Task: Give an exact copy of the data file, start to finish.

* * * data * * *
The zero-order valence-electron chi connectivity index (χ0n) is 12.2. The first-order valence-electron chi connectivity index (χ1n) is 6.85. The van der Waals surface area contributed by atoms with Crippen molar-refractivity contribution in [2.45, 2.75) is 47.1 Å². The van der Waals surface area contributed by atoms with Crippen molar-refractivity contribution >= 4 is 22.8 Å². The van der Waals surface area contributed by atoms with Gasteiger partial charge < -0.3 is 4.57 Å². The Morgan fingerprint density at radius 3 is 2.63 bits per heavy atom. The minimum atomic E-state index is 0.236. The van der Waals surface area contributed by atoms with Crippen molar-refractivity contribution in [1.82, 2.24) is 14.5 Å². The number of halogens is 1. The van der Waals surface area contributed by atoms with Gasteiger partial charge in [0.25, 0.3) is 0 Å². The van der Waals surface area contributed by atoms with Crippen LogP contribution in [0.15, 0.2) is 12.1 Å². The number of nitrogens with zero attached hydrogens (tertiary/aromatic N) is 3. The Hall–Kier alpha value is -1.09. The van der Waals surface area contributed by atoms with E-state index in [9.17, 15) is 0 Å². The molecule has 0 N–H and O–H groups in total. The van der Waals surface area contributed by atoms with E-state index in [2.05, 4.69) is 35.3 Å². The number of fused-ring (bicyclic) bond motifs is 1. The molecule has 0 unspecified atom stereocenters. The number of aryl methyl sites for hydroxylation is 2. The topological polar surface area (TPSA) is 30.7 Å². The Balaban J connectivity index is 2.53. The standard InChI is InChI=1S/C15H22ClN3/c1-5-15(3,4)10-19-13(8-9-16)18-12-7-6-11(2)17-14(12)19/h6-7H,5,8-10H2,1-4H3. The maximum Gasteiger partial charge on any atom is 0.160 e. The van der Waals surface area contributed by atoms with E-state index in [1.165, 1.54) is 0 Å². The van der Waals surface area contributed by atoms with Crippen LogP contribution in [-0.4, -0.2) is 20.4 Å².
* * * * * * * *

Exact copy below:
The zero-order valence-electron chi connectivity index (χ0n) is 12.2. The first-order valence-electron chi connectivity index (χ1n) is 6.85. The van der Waals surface area contributed by atoms with Crippen molar-refractivity contribution in [2.45, 2.75) is 47.1 Å². The van der Waals surface area contributed by atoms with Crippen molar-refractivity contribution >= 4 is 22.8 Å². The van der Waals surface area contributed by atoms with Gasteiger partial charge < -0.3 is 4.57 Å². The Morgan fingerprint density at radius 3 is 2.63 bits per heavy atom. The minimum atomic E-state index is 0.236. The van der Waals surface area contributed by atoms with Crippen molar-refractivity contribution in [1.82, 2.24) is 14.5 Å². The number of halogens is 1. The van der Waals surface area contributed by atoms with Gasteiger partial charge in [0.25, 0.3) is 0 Å². The van der Waals surface area contributed by atoms with Crippen LogP contribution in [0.15, 0.2) is 12.1 Å². The number of nitrogens with zero attached hydrogens (tertiary/aromatic N) is 3. The Hall–Kier alpha value is -1.09. The van der Waals surface area contributed by atoms with E-state index in [9.17, 15) is 0 Å². The molecule has 0 N–H and O–H groups in total. The van der Waals surface area contributed by atoms with E-state index in [2.05, 4.69) is 35.3 Å². The number of fused-ring (bicyclic) bond motifs is 1. The molecule has 0 unspecified atom stereocenters. The number of aryl methyl sites for hydroxylation is 2. The topological polar surface area (TPSA) is 30.7 Å². The Balaban J connectivity index is 2.53. The standard InChI is InChI=1S/C15H22ClN3/c1-5-15(3,4)10-19-13(8-9-16)18-12-7-6-11(2)17-14(12)19/h6-7H,5,8-10H2,1-4H3. The maximum Gasteiger partial charge on any atom is 0.160 e. The van der Waals surface area contributed by atoms with E-state index in [1.165, 1.54) is 0 Å². The van der Waals surface area contributed by atoms with Crippen LogP contribution in [-0.4, -0.2) is 20.4 Å².